Celtics

Doc 'likes' week off before season

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Doc 'likes' week off before season

WALTHAM, Mass. - Having more than a week to get ready for their season opener at Miami is for the most part a good thing for the Boston Celtics.
"I like it," Celtics coach Doc Rivers told reporters following the team's practice on Thursday. "I'd rather have this than playing on Friday, I'll say that."
Boston closed out its preseason schedule with a home loss to Philadelphia on Sunday with their regular season opener against the Heat on Oct. 30.
But with so much time in between games, Rivers acknowledges one of the challenges the C's face will be keeping themselves sharp enough to play well.
"That's gotta be tough," Rivers added. "To have this much time off and then play a game ... that's not an easy thing. You'd rather have some games around the corner, but we don't."
But don't confuse Rivers' comments as him grumbling about the extended time off which he has referred to as a "second training camp."
"I still would rather have this, for the season," Rivers said. "For one game, I'd take having a game on Friday. But for the whole season, I like this week."
The extra time without games also affords a number of Celtics time to heal some of those preseason aches and pains.
Celtics center Darko Milicic suffered a right wrist injury during the preseason. The injury kept him out of four of Boston's eight preseason games.
It is not totally healed, but it should not prevent him from being available at the start of the season which is what he feared the most with the injury.
"I want to be ready when the season starts," Milicic told CSNNE.com in a recent interview. "I'll be ready."
Following Thursday's practice, Milicic said the wrist -- which was taped up -- was "feeling great."
Another Celtic on the mend this week is Chris Wilcox, who suffered a back injury shortly before the Celtics left for Istanbul, Turkey. He did not play in any of Boston's  eight preseason games.
"We out here grinding, getting ready for the year and I couldn't be part of it," Wilcox told reporters following his return to practice on Wednesday. "(Wednesday) was a great challenge for me. I went up there and worked hard. I didn't expect too much (on the first day back), but I think I did we'll."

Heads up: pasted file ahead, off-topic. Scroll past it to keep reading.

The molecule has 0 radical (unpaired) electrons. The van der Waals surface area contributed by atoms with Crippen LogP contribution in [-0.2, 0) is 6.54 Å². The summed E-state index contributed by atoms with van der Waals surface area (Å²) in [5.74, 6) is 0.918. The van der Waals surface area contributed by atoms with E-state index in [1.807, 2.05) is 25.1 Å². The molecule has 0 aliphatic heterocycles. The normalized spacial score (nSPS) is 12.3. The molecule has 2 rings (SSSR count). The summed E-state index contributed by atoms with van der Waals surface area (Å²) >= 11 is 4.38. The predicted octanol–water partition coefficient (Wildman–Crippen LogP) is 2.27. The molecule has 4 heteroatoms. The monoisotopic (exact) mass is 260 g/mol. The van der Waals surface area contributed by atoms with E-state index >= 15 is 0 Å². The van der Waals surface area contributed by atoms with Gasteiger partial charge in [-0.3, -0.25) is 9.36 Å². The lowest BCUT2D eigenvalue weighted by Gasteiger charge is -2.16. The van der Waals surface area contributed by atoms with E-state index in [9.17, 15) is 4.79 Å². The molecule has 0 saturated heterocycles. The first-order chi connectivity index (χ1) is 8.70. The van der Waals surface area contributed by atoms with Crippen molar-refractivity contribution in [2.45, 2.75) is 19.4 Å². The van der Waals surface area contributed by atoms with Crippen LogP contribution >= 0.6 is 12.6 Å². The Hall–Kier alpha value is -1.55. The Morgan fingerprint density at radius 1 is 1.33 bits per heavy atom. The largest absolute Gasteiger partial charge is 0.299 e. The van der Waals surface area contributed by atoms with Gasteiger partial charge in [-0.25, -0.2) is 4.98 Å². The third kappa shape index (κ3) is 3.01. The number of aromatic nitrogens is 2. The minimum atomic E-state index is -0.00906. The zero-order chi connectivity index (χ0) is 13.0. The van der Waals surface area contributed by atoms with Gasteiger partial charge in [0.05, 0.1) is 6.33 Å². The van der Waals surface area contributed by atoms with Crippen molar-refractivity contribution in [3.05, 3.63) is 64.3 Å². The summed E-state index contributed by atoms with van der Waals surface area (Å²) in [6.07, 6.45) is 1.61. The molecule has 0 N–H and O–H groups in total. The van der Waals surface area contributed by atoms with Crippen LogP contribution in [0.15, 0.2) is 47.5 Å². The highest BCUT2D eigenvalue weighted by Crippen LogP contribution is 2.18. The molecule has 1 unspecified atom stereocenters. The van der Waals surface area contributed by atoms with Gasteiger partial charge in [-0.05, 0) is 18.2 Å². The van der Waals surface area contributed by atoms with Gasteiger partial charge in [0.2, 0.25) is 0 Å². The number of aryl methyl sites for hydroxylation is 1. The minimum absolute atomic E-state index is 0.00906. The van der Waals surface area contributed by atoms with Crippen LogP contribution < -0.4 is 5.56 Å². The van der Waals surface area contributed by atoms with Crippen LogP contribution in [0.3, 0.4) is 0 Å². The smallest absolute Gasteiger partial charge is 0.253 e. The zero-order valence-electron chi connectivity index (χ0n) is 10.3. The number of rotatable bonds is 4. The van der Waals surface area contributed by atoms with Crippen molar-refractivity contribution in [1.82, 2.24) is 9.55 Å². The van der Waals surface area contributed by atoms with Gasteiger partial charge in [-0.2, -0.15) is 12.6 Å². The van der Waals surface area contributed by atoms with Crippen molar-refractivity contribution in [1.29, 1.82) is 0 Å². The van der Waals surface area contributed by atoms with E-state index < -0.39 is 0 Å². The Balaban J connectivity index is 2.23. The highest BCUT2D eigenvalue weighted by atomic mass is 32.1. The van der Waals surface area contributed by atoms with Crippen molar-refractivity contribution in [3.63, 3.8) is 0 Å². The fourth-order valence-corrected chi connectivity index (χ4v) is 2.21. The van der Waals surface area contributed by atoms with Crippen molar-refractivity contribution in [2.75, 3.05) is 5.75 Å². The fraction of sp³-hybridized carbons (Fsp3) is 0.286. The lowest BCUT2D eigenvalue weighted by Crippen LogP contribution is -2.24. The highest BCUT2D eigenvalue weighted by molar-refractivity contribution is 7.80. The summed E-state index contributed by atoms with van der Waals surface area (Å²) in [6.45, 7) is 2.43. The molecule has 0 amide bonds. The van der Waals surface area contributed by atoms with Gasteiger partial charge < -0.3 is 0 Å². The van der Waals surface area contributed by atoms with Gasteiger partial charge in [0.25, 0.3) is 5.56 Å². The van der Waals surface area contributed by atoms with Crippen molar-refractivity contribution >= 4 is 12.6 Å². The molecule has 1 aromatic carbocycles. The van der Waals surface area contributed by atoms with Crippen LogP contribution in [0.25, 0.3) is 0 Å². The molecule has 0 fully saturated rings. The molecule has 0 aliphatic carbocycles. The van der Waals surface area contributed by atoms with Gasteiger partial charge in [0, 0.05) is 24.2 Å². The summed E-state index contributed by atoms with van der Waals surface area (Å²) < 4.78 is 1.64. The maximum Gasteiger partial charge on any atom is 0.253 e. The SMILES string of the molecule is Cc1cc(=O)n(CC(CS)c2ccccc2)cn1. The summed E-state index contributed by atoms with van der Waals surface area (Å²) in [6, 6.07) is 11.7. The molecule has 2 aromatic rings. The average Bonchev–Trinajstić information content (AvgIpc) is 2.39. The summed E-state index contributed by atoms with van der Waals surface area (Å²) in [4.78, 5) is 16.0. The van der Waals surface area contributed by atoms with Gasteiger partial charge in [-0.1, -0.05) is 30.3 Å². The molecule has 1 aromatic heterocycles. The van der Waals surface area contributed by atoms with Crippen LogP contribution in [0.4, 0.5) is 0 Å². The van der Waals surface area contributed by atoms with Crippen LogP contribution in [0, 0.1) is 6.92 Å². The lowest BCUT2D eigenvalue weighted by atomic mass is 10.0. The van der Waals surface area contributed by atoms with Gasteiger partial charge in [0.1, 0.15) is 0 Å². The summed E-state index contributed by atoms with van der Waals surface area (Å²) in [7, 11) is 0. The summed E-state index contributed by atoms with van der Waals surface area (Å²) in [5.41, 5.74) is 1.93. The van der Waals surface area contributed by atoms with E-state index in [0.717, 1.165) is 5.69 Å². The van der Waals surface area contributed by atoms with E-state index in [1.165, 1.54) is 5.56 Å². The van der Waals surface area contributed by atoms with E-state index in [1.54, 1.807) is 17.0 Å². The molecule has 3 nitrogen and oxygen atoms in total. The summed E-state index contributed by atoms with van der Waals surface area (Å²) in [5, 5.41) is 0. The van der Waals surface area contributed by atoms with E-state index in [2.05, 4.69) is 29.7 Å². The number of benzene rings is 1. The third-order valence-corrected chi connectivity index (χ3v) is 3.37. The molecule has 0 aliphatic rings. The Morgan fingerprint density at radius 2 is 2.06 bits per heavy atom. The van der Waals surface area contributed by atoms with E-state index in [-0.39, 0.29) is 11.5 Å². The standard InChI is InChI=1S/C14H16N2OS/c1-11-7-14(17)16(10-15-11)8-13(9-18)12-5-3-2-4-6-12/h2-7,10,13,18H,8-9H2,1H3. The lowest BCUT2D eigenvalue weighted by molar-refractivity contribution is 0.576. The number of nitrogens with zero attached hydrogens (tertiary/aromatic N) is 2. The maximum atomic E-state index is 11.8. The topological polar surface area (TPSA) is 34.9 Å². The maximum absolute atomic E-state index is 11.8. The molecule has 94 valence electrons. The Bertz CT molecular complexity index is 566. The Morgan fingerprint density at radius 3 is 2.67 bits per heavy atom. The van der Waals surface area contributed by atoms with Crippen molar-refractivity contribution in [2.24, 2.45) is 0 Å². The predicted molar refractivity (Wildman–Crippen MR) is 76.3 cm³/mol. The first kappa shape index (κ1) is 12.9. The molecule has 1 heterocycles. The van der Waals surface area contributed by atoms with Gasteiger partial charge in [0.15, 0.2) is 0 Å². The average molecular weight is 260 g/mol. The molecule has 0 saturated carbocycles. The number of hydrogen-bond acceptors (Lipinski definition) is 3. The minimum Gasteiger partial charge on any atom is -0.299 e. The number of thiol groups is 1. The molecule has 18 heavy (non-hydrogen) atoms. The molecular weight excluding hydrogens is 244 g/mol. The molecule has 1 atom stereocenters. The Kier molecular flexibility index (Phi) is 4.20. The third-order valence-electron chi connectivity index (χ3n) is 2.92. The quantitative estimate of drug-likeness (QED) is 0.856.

Moving to power forward 'presents a different challenge' for Horford

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Moving to power forward 'presents a different challenge' for Horford

PHILADELPHIA – For the third time in as many games, the Boston Celtics will field a different lineup.

It will have a domino effect on Boston’s usual starters, but no one more than Al Horford who will slide over to power forward with Aron Baynes inserted into the starting lineup where he’ll be charged with trying to defend Sixers 7-footer Joel Embiid.

Meanwhile, Horford will be assigned to defend Robert Covington who is one of Philadelphia’s better perimeter scorers.

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“I feel like one of my strengths is being able to play multiple positions,” Horford told NBC Sports Boston. “It presents a different challenge for me, which is making sure I do a good job of covering him out on the perimeter, staying between him and the basket.”

In Philadelphia’s 120-115 season-opening loss to Washington, Covington led all Sixers with 29 points which included him going 7-for-11 from 3-point range in addition to grabbing seven rebounds.

While Covington will be Horford’s first defensive assignment, he knows he will also be called upon at times to defend Embiid who ranks among the best centers in the NBA despite having played just 32 games over the course of three NBA seasons.

In the loss to the Wizards, Embiid had a double-double of 18 points and 13 rebounds.

Horford’s defense will be critical for Boston (0-2) to get its first win of the season, but the Celtics will also need him to take advantage of scoring opportunities as well.

“We have some guys down, but that creates opportunities for other guys to step up and contribute,” Horford said. “It’s going to all of us, the veterans, the young players, all of us to get that first win.”

Celtics head coach Brad Stevens agreed.

“I think that’s how we have to look at it,” Stevens said. “We’re going to have to make a few tweaks on how we do things, obviously. Hey, it’s gonna be something that we’re going to have to do really, really well on the fly.”

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